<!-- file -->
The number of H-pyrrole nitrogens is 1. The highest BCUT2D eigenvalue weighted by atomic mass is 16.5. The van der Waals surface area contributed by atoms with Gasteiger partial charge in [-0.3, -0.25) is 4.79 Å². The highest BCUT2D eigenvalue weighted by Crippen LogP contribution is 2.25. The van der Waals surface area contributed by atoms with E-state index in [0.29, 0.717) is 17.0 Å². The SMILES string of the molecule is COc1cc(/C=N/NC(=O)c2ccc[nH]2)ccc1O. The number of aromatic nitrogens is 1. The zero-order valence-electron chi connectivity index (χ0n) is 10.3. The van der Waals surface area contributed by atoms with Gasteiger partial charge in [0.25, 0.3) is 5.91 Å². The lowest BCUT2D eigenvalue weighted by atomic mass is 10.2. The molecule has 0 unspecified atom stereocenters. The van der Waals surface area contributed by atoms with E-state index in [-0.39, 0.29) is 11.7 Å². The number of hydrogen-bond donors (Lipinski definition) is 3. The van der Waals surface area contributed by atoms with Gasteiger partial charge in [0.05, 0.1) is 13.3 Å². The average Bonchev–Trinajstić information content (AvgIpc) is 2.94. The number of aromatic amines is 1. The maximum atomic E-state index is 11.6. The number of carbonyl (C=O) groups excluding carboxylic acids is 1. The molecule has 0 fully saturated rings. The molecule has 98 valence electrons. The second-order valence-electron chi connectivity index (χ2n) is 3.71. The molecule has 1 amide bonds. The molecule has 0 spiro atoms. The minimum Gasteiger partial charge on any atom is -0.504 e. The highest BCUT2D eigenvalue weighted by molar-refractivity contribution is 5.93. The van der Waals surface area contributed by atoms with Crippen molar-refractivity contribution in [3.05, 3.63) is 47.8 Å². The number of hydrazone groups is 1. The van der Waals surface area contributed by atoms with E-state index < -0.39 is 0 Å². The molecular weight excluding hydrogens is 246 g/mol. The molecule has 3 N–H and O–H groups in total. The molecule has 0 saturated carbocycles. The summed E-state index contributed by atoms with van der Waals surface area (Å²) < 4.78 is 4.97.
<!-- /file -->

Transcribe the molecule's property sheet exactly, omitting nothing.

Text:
The number of H-pyrrole nitrogens is 1. The highest BCUT2D eigenvalue weighted by atomic mass is 16.5. The van der Waals surface area contributed by atoms with Gasteiger partial charge in [-0.3, -0.25) is 4.79 Å². The highest BCUT2D eigenvalue weighted by Crippen LogP contribution is 2.25. The van der Waals surface area contributed by atoms with E-state index in [0.29, 0.717) is 17.0 Å². The SMILES string of the molecule is COc1cc(/C=N/NC(=O)c2ccc[nH]2)ccc1O. The number of aromatic nitrogens is 1. The zero-order valence-electron chi connectivity index (χ0n) is 10.3. The van der Waals surface area contributed by atoms with Gasteiger partial charge in [0.25, 0.3) is 5.91 Å². The lowest BCUT2D eigenvalue weighted by atomic mass is 10.2. The molecule has 0 unspecified atom stereocenters. The van der Waals surface area contributed by atoms with E-state index in [-0.39, 0.29) is 11.7 Å². The number of hydrogen-bond donors (Lipinski definition) is 3. The van der Waals surface area contributed by atoms with Gasteiger partial charge in [0.05, 0.1) is 13.3 Å². The average Bonchev–Trinajstić information content (AvgIpc) is 2.94. The number of aromatic amines is 1. The maximum atomic E-state index is 11.6. The number of carbonyl (C=O) groups excluding carboxylic acids is 1. The molecule has 0 fully saturated rings. The molecule has 98 valence electrons. The second-order valence-electron chi connectivity index (χ2n) is 3.71. The molecule has 1 amide bonds. The molecule has 0 spiro atoms. The minimum Gasteiger partial charge on any atom is -0.504 e. The highest BCUT2D eigenvalue weighted by molar-refractivity contribution is 5.93. The van der Waals surface area contributed by atoms with Crippen molar-refractivity contribution in [3.05, 3.63) is 47.8 Å². The number of hydrazone groups is 1. The van der Waals surface area contributed by atoms with E-state index < -0.39 is 0 Å². The molecular weight excluding hydrogens is 246 g/mol. The molecule has 3 N–H and O–H groups in total. The molecule has 0 saturated carbocycles. The summed E-state index contributed by atoms with van der Waals surface area (Å²) < 4.78 is 4.97.